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Dreamworld Victims' Families: 'Give Us Time To Grieve'

Families speak after four died at the park on Tuesday.

28/10/2016 1:35 PM AEDT | Updated 31/10/2016 9:13 AM AEDT
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Dave Turner and Shane Goodchild

Family of the four people who died in an accident at Dreamworld on Tuesday have asked for privacy, and said any further contact from Dreamworld should be through their solicitors.

Shane Goodchild, the father of Kate Goodchild and Luke Dorsett, and Dave Turner, Kate's partner, fronted up to a media conference in Canberra on Friday. Reading a short prepared statement, Mr Goodchild spoke of the grief and anguish of the families.

"I have lost my only daughter Kate, my youngest son Luke. We have also lost Roozie, Luke's beloved partner, whom I considered to be another son. Kate, Luke and Roozbeh were taken so suddenly from us and in such horrific circumstances," he said.

"Perhaps some thanks are the easiest place to start. We cannot begin to express how much we appreciate the outpouring of love and support our families have received from friends as well as from complete strangers. We understand that this tragic has not only directly affected our families but so many other people around the country."

Goodchild said Turner was standing next to the Thunder River Rapids ride, holding his eight-month-old daughter, when the accident occurred that killed the four people. His other daughter, Ebony, was thrown from the raft but survived.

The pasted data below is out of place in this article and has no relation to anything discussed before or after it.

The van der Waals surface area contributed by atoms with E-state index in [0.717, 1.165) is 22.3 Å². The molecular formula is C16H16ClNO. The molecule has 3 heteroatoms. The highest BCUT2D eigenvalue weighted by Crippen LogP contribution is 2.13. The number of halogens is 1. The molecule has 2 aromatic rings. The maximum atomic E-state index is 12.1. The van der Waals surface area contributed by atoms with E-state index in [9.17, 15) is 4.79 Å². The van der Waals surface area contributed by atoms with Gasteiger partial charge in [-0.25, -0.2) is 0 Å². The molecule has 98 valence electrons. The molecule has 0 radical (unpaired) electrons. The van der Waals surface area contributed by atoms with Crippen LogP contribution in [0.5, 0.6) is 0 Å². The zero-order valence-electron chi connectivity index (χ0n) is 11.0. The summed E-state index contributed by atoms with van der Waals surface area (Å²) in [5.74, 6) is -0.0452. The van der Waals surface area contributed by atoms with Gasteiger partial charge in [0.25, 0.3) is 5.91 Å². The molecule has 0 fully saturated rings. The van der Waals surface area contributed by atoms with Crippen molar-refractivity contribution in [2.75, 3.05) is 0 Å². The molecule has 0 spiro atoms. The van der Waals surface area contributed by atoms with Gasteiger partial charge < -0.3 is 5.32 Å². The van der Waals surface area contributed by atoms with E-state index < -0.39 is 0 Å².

"Dave has to deal with not only his grief but be strong for his daughters," Goodchild said.

"Evie is only eight months old, far too young to be without a mother."

"We'd also like to express our condolences to the family of Cindy Low. Our thoughts and prayers go out to Cindy and her family, especially her son who was sitting on the raft."

Goodchild brought up the controversy around the assistance Dreamworld has given to the families since the accident. A journalist claimed at an Ardent Leisure press conference on Thursday that a family told her that Dreamworld had not yet contacted them.

"There have been questions about whether the company has tried to contact us or offer any assistance. At this difficult time we would prefer any further contact from the company or media to be made through our solicitor," he said.

"Once we have the opportunity to better come to term with our losses, we will be willing to engage with the media."

They also did not enter into speculation on the cause of the accident.

"Like everyone else in Australia we want to know what went wrong. We want to know why our loved ones were taken from us in such horrific circumstances. Noone wants those answers more than we do," Goodchild said.

"We do not wish to make any comments about the actions of Dreamworld and its owners at this stage and prefer to wait until details emerge from the coronial process."

Goodchild asked that the media and public gave them privacy.

"The next few weeks will be incredibly difficult for our families. In the next few days we have to bury our beautiful children," he said.

"We also have to help two little girls start to come to the fact their mum is never coming home. For this reason we ask from the bottom of our hearts that the country gives us time and space to grieve and farewell our loved ones."

"In particular we ask that the media respect our wishes to hold private farewells."

"We plead we be allowed to grieve in private at this most difficult time."

Read the full statement here.

Dreamworld's CEO Craig Davidson on Friday afternoon confirmed that the park would not re-open until after the funerals of the four victims at the earliest.

He also commented on various reports about the ride operator's expertise.

"The ride operator in control of Thunder River Rapids was an experienced operator with the competency, experience and training to operate that ride," Davidson said.

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